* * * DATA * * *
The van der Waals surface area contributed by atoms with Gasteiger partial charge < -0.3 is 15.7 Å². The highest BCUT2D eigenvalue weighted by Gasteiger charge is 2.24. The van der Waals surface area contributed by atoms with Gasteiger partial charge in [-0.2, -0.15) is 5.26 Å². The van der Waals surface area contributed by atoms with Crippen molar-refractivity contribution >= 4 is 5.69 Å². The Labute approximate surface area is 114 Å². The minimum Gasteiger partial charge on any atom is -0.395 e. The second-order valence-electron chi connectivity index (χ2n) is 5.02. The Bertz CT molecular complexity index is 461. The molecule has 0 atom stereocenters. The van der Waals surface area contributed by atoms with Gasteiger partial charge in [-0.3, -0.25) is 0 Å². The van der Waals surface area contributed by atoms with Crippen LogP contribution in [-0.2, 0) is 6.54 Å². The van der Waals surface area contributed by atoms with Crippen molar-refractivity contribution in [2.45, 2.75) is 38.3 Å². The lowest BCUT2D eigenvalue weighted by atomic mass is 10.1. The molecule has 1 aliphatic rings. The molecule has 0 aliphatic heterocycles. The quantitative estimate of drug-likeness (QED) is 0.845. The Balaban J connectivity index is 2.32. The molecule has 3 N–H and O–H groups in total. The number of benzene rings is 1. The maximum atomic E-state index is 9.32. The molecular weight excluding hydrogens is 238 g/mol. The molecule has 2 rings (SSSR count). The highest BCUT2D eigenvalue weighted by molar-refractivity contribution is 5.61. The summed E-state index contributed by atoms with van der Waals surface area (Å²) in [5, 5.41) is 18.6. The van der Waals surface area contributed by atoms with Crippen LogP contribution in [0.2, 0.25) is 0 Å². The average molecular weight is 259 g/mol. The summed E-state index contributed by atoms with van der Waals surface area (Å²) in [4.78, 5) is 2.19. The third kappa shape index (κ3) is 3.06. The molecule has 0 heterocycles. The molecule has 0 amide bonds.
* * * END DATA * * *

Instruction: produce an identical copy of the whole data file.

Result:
The van der Waals surface area contributed by atoms with Gasteiger partial charge < -0.3 is 15.7 Å². The highest BCUT2D eigenvalue weighted by Gasteiger charge is 2.24. The van der Waals surface area contributed by atoms with Gasteiger partial charge in [-0.2, -0.15) is 5.26 Å². The van der Waals surface area contributed by atoms with Crippen molar-refractivity contribution >= 4 is 5.69 Å². The Labute approximate surface area is 114 Å². The minimum Gasteiger partial charge on any atom is -0.395 e. The second-order valence-electron chi connectivity index (χ2n) is 5.02. The Bertz CT molecular complexity index is 461. The molecule has 0 atom stereocenters. The van der Waals surface area contributed by atoms with Gasteiger partial charge in [-0.3, -0.25) is 0 Å². The van der Waals surface area contributed by atoms with Crippen LogP contribution in [-0.2, 0) is 6.54 Å². The van der Waals surface area contributed by atoms with Crippen molar-refractivity contribution in [2.45, 2.75) is 38.3 Å². The lowest BCUT2D eigenvalue weighted by atomic mass is 10.1. The molecule has 1 aliphatic rings. The molecule has 0 aliphatic heterocycles. The quantitative estimate of drug-likeness (QED) is 0.845. The Balaban J connectivity index is 2.32. The molecule has 3 N–H and O–H groups in total. The number of benzene rings is 1. The maximum atomic E-state index is 9.32. The molecular weight excluding hydrogens is 238 g/mol. The molecule has 2 rings (SSSR count). The highest BCUT2D eigenvalue weighted by molar-refractivity contribution is 5.61. The summed E-state index contributed by atoms with van der Waals surface area (Å²) in [5, 5.41) is 18.6. The van der Waals surface area contributed by atoms with Crippen LogP contribution in [0.2, 0.25) is 0 Å². The average molecular weight is 259 g/mol. The summed E-state index contributed by atoms with van der Waals surface area (Å²) in [4.78, 5) is 2.19. The third kappa shape index (κ3) is 3.06. The molecule has 0 heterocycles. The molecule has 0 amide bonds.